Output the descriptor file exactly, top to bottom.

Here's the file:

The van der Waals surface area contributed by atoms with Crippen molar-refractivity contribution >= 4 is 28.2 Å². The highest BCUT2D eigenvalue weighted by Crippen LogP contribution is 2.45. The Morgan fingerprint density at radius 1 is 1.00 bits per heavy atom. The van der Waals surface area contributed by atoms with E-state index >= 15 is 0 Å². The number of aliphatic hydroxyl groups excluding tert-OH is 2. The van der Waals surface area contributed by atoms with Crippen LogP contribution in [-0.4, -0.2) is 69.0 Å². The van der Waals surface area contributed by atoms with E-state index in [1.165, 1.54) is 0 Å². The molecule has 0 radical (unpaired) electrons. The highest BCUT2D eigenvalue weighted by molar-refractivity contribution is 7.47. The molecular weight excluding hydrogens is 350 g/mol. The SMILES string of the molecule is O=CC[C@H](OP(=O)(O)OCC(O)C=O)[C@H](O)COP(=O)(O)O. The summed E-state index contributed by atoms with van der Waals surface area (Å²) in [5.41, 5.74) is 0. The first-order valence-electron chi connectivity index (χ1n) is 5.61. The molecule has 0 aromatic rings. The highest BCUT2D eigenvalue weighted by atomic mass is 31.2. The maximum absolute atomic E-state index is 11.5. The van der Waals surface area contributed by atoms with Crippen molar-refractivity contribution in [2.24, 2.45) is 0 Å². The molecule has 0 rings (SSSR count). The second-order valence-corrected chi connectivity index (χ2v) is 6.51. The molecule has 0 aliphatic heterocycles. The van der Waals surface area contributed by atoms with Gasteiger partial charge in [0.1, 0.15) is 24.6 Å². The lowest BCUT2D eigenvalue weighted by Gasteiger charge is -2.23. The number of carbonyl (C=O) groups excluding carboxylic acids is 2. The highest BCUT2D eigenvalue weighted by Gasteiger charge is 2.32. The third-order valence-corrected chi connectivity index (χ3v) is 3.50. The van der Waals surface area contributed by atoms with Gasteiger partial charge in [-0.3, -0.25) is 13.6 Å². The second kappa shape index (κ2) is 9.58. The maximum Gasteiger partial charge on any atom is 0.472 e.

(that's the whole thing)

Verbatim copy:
The van der Waals surface area contributed by atoms with Crippen molar-refractivity contribution >= 4 is 28.2 Å². The highest BCUT2D eigenvalue weighted by Crippen LogP contribution is 2.45. The Morgan fingerprint density at radius 1 is 1.00 bits per heavy atom. The van der Waals surface area contributed by atoms with E-state index >= 15 is 0 Å². The number of aliphatic hydroxyl groups excluding tert-OH is 2. The van der Waals surface area contributed by atoms with Crippen LogP contribution in [-0.4, -0.2) is 69.0 Å². The van der Waals surface area contributed by atoms with E-state index in [1.165, 1.54) is 0 Å². The molecule has 0 radical (unpaired) electrons. The highest BCUT2D eigenvalue weighted by molar-refractivity contribution is 7.47. The molecular weight excluding hydrogens is 350 g/mol. The SMILES string of the molecule is O=CC[C@H](OP(=O)(O)OCC(O)C=O)[C@H](O)COP(=O)(O)O. The summed E-state index contributed by atoms with van der Waals surface area (Å²) in [5.41, 5.74) is 0. The first-order valence-electron chi connectivity index (χ1n) is 5.61. The molecule has 0 aromatic rings. The highest BCUT2D eigenvalue weighted by atomic mass is 31.2. The maximum absolute atomic E-state index is 11.5. The van der Waals surface area contributed by atoms with Crippen molar-refractivity contribution in [2.24, 2.45) is 0 Å². The molecule has 0 rings (SSSR count). The second-order valence-corrected chi connectivity index (χ2v) is 6.51. The molecule has 0 aliphatic heterocycles. The van der Waals surface area contributed by atoms with Gasteiger partial charge in [0.1, 0.15) is 24.6 Å². The lowest BCUT2D eigenvalue weighted by Gasteiger charge is -2.23. The number of carbonyl (C=O) groups excluding carboxylic acids is 2. The highest BCUT2D eigenvalue weighted by Gasteiger charge is 2.32. The third-order valence-corrected chi connectivity index (χ3v) is 3.50. The van der Waals surface area contributed by atoms with Gasteiger partial charge in [-0.3, -0.25) is 13.6 Å². The second kappa shape index (κ2) is 9.58. The maximum Gasteiger partial charge on any atom is 0.472 e.